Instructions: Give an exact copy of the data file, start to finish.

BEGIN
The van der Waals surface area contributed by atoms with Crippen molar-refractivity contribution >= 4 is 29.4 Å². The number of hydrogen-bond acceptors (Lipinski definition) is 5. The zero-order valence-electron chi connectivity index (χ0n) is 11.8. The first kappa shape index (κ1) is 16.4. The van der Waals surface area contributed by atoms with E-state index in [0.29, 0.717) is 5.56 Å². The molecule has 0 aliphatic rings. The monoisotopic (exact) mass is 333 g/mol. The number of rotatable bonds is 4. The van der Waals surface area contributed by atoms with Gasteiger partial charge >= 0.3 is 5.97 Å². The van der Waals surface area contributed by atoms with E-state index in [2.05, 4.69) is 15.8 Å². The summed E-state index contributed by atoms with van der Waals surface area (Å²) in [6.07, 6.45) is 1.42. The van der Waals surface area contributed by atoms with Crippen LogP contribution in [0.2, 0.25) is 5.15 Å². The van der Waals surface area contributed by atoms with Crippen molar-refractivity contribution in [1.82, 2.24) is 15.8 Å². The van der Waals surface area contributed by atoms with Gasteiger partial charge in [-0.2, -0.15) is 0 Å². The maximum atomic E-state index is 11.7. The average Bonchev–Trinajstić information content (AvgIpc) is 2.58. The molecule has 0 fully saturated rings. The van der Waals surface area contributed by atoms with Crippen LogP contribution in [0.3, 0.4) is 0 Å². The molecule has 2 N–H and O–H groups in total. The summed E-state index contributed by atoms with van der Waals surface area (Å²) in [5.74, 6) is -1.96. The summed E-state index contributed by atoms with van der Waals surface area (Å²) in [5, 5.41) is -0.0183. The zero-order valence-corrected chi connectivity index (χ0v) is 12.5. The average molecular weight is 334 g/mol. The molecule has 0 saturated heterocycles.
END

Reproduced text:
The van der Waals surface area contributed by atoms with Crippen molar-refractivity contribution >= 4 is 29.4 Å². The number of hydrogen-bond acceptors (Lipinski definition) is 5. The zero-order valence-electron chi connectivity index (χ0n) is 11.8. The first kappa shape index (κ1) is 16.4. The van der Waals surface area contributed by atoms with E-state index in [0.29, 0.717) is 5.56 Å². The molecule has 0 aliphatic rings. The monoisotopic (exact) mass is 333 g/mol. The number of rotatable bonds is 4. The van der Waals surface area contributed by atoms with Gasteiger partial charge >= 0.3 is 5.97 Å². The van der Waals surface area contributed by atoms with E-state index in [2.05, 4.69) is 15.8 Å². The summed E-state index contributed by atoms with van der Waals surface area (Å²) in [6.07, 6.45) is 1.42. The van der Waals surface area contributed by atoms with Crippen LogP contribution in [0.2, 0.25) is 5.15 Å². The van der Waals surface area contributed by atoms with Crippen molar-refractivity contribution in [1.82, 2.24) is 15.8 Å². The van der Waals surface area contributed by atoms with Gasteiger partial charge in [-0.2, -0.15) is 0 Å². The maximum atomic E-state index is 11.7. The average Bonchev–Trinajstić information content (AvgIpc) is 2.58. The molecule has 0 fully saturated rings. The van der Waals surface area contributed by atoms with Crippen LogP contribution in [0.3, 0.4) is 0 Å². The molecule has 2 N–H and O–H groups in total. The summed E-state index contributed by atoms with van der Waals surface area (Å²) in [5.74, 6) is -1.96. The summed E-state index contributed by atoms with van der Waals surface area (Å²) in [5, 5.41) is -0.0183. The zero-order valence-corrected chi connectivity index (χ0v) is 12.5. The average molecular weight is 334 g/mol. The molecule has 0 saturated heterocycles.